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Things to be hopeful about

February 24, 2009
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A thought for facilitators of networks: why do people keep trying to reduce the times of the breaks? Why is this anyone’s first thought, when so much “networking” is accomplished then? Make breaks longer and *intentional* – ask people to meet someone new at the breaks, to share something they’ve never shared. At a recent CLBC day event organized by Jule Hopkins and Shelley Nessman they gave out flower leis and had everyone create their own name tag with stickers of things that interested them, then asked them to connect with someone who had the same color of lei or who had something on their sticker that they could relate to (a pet, a child, an event, a hobby). The interaction this created was great! one of the lessons here is similar to an idea that we talk to staff about: how do you step out of the way? In this, Jule and Shelley created an infrastructure that allowed them to step completely out of the way!

2 Comments leave one →
  1. Gary Rosenberg permalink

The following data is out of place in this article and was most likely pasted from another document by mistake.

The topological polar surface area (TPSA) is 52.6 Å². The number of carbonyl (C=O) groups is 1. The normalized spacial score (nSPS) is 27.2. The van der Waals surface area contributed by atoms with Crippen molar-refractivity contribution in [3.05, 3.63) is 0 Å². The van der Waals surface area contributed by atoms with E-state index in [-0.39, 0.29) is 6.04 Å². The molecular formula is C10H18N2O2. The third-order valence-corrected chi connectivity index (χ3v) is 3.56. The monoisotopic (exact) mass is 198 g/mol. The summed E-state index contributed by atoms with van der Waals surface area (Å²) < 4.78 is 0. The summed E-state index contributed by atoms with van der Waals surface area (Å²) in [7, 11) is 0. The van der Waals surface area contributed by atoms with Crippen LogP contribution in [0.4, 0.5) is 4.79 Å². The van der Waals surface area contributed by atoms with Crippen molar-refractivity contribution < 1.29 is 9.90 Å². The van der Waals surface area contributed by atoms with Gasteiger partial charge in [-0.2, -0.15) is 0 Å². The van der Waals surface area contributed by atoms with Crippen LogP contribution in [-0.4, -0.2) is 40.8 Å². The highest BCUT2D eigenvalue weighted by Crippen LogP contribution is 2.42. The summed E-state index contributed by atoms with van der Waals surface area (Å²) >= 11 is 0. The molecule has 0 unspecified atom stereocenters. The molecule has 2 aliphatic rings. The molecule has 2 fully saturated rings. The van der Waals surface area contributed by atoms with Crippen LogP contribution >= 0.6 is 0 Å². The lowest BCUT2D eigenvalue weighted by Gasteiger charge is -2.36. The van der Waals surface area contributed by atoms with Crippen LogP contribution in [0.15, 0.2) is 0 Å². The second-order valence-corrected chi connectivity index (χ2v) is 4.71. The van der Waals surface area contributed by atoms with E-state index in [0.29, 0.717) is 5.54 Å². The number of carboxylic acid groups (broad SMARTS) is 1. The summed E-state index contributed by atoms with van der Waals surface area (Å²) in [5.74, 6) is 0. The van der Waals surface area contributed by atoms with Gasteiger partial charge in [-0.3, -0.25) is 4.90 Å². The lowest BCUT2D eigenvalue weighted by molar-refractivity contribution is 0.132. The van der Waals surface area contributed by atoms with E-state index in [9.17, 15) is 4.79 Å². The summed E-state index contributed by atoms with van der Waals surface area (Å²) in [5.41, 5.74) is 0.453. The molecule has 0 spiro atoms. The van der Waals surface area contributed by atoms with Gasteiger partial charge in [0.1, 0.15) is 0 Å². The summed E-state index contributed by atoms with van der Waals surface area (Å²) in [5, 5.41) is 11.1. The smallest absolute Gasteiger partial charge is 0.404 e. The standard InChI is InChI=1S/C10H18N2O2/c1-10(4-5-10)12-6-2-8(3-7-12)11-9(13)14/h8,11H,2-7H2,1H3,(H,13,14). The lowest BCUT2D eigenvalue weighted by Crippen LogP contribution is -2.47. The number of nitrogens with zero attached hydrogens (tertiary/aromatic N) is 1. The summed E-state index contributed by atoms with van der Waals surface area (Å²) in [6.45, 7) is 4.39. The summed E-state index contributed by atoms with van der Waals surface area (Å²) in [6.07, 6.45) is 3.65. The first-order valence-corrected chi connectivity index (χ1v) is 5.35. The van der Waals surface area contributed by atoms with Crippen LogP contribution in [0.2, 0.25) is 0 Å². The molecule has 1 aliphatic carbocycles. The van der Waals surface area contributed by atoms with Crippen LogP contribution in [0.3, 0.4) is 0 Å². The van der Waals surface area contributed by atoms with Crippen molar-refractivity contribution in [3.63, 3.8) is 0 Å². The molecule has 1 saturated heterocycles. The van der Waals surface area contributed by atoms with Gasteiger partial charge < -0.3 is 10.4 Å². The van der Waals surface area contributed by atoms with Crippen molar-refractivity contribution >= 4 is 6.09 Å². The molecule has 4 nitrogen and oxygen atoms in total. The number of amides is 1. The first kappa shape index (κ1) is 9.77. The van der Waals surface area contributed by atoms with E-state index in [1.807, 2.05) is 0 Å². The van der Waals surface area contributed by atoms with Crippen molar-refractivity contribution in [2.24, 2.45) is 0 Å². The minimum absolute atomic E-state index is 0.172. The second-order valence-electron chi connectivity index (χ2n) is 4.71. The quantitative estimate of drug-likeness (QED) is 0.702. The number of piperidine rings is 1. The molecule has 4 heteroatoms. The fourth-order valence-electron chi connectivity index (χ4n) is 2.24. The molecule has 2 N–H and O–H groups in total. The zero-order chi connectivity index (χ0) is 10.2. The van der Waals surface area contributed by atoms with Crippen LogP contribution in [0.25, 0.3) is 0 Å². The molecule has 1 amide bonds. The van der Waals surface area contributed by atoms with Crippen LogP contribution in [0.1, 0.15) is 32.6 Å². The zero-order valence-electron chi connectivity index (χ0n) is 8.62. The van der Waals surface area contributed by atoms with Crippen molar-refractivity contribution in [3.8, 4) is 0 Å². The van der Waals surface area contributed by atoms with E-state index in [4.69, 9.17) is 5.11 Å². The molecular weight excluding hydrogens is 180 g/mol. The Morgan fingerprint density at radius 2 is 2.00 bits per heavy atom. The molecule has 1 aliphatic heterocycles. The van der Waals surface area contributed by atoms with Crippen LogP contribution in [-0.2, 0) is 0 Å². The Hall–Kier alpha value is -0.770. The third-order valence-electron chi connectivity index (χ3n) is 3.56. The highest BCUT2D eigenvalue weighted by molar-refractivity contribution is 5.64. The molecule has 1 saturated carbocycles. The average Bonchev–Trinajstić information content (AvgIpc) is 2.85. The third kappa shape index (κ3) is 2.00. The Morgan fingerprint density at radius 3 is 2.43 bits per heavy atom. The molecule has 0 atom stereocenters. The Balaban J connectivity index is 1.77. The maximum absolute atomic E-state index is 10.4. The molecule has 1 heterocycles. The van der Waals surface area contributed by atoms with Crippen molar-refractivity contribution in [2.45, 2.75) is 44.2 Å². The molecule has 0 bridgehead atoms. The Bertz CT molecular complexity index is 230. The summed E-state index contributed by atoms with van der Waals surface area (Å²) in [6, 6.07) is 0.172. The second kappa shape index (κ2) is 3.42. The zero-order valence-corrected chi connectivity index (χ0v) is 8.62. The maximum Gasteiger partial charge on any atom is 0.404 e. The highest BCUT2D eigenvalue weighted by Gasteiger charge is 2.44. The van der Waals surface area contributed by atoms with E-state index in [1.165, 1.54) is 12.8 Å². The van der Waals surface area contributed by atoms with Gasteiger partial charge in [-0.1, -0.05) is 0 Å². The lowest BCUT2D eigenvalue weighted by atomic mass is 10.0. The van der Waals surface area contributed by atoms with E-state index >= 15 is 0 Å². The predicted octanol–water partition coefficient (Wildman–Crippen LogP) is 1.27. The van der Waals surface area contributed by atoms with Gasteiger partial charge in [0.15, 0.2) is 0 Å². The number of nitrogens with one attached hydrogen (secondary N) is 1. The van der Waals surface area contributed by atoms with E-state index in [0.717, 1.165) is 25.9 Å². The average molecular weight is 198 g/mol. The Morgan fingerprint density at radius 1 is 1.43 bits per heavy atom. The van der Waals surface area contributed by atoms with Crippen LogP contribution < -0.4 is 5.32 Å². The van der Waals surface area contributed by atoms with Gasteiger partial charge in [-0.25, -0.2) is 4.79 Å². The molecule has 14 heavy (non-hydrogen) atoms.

February 25, 2009 3:23 am

    From my experience, there are very few meetings of any kind that are not served well by having either a break in the middle or time at one end or another for people to interact with others as people and not as the “roles” /”positions” / “jobs” that they represent in the meeting.

  2. February 26, 2009 7:08 am

    What a great idea! Tomorrow I will be spending the day with a group of new employees in our quarterly training session. There is so much information we have to share with them and so much of it is dry an difficult to absorb.
    But what we really want them to learn is the more subtle stuff- and so harder to “teach”. Like what to do when the receptionist at the doctors comments on that cool bag of the person we are supporting or how to respond to that child who asks an uncomfortable question from a place of curiousity and interest rather than rudeness or ignorance…
    Jules’ idea of using the leis to allow people to share a part of the story of who they are is brilliant. An idea I may just take …
    Brilliant…

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